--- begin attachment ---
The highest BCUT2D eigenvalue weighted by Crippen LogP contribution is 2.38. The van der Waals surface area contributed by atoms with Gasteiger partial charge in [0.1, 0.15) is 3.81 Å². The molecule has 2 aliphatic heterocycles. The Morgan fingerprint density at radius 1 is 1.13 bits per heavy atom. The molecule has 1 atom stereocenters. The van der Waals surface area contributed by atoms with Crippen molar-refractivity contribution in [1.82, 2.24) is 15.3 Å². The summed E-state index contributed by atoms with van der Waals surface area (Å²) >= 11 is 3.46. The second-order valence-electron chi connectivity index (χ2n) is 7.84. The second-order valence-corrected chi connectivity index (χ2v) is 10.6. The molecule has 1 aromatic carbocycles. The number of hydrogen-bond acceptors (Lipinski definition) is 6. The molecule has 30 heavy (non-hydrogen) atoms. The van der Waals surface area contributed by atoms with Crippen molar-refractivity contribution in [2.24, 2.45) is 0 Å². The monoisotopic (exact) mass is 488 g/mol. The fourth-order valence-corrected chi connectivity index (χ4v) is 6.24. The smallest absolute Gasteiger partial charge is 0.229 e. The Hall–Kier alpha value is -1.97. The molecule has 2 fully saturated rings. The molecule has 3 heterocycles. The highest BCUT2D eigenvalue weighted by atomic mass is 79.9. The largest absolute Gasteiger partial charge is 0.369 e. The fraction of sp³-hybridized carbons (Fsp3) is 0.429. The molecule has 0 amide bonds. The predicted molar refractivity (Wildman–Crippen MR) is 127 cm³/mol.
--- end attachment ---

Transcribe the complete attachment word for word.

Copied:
The highest BCUT2D eigenvalue weighted by Crippen LogP contribution is 2.38. The van der Waals surface area contributed by atoms with Gasteiger partial charge in [0.1, 0.15) is 3.81 Å². The molecule has 2 aliphatic heterocycles. The Morgan fingerprint density at radius 1 is 1.13 bits per heavy atom. The molecule has 1 atom stereocenters. The van der Waals surface area contributed by atoms with Crippen molar-refractivity contribution in [1.82, 2.24) is 15.3 Å². The summed E-state index contributed by atoms with van der Waals surface area (Å²) >= 11 is 3.46. The second-order valence-electron chi connectivity index (χ2n) is 7.84. The second-order valence-corrected chi connectivity index (χ2v) is 10.6. The molecule has 1 aromatic carbocycles. The number of hydrogen-bond acceptors (Lipinski definition) is 6. The molecule has 30 heavy (non-hydrogen) atoms. The van der Waals surface area contributed by atoms with Crippen molar-refractivity contribution in [2.24, 2.45) is 0 Å². The monoisotopic (exact) mass is 488 g/mol. The fourth-order valence-corrected chi connectivity index (χ4v) is 6.24. The smallest absolute Gasteiger partial charge is 0.229 e. The Hall–Kier alpha value is -1.97. The molecule has 2 fully saturated rings. The molecule has 3 heterocycles. The highest BCUT2D eigenvalue weighted by atomic mass is 79.9. The largest absolute Gasteiger partial charge is 0.369 e. The fraction of sp³-hybridized carbons (Fsp3) is 0.429. The molecule has 0 amide bonds. The predicted molar refractivity (Wildman–Crippen MR) is 127 cm³/mol.